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County schools integrate local WeatherSTEM

By Staff | Dec 16, 2016

Blue Ridge Elementary and Jefferson High schools have implemented leading-edge meteorology systems from WeatherSTEM, that were donated by American Public University System (APUS).

WeatherSTEM is part of Ucompass, a Tallahassee- based software and services company supporting over three million students at more than 200 educational institutions, including APUS. The Web-based platform combines data from weather instruments, agricultural probes, Web cameras and other sensors, aligning with APUS’s own commitment to create immersive STEM education experiences featuring “Big Data” and programming.

“We are honored to support APUS’s outreach efforts in Jefferson County, where the program will help students assimilate live, real-world meteorological data into their science and math activities,” said WeatherSTEM president and founder, Ed Mansouri. “We believe these resources will benefit these schools and their surrounding communities for years to come, not just educationally but also through such public safety features as lightning and severe weather alerts.”

The long-standing relationship between APUS, Jefferson County Schools, and other state educational organizations includes several previous APUS donations of WeatherSTEM systems, in addition to ongoing contributions of school supplies and financial and staff volunteer support for the Education Alliance in Charleston.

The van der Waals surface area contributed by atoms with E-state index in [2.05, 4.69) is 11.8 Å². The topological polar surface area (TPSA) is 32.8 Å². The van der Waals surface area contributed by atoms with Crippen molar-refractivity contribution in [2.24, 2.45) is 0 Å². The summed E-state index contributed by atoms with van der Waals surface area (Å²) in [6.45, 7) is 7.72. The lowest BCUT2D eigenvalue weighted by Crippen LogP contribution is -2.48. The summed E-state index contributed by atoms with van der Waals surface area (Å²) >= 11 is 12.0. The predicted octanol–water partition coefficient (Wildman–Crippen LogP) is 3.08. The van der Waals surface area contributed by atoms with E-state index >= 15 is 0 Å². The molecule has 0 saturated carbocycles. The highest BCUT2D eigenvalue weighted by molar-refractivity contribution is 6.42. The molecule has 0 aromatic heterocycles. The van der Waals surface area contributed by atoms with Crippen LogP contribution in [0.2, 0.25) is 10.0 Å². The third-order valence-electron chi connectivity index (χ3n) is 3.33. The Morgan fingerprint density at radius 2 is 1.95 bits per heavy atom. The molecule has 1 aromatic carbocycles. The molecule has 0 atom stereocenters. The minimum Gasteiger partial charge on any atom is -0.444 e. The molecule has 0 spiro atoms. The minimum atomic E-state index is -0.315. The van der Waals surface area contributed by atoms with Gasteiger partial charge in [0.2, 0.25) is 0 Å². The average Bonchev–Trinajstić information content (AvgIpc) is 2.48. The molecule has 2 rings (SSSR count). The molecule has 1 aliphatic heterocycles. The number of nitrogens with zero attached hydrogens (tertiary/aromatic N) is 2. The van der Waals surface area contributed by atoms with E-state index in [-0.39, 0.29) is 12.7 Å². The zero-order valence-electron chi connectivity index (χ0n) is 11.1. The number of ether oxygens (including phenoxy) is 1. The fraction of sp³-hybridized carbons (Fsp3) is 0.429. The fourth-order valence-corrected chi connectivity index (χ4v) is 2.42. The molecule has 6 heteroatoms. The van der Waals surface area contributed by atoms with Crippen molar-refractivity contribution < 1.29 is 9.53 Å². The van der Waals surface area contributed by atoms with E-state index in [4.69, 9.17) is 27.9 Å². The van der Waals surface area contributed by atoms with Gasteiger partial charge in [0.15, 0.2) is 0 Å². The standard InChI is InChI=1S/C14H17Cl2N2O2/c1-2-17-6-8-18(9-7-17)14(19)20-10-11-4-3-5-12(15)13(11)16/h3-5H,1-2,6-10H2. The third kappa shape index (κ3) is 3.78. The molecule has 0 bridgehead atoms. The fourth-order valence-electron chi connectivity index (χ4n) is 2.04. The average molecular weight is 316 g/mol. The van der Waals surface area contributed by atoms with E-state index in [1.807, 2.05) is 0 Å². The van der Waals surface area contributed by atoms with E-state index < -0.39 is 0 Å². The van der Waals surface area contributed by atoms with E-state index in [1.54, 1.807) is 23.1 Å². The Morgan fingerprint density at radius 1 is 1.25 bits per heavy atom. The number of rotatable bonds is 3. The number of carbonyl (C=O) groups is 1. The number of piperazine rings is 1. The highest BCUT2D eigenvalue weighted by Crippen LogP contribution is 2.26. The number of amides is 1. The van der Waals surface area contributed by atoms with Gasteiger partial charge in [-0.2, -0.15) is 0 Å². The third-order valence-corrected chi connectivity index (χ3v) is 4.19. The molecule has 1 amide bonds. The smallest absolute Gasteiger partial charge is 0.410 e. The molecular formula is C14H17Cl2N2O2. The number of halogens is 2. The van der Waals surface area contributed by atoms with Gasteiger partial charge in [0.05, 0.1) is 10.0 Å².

The WeatherSTEM was installed at both Jefferson High and Blue Ridge Elementary on Nov. 15.

“This is an opportunity for young minds to fall in love with science and data,” said Susan Zigler, principal of Blue Ridge Elementary School. “These are the technological tools that bring a tremendous benefit to student learning and we are thankful for APUS and their support.”

“Understanding and appreciating weather is all part of enhancing STEM education at Jefferson High School. Different weather patterns can create conversations, centered on a variety of different educational disciplines,” said Sherry Ross, principal at Jefferson High School.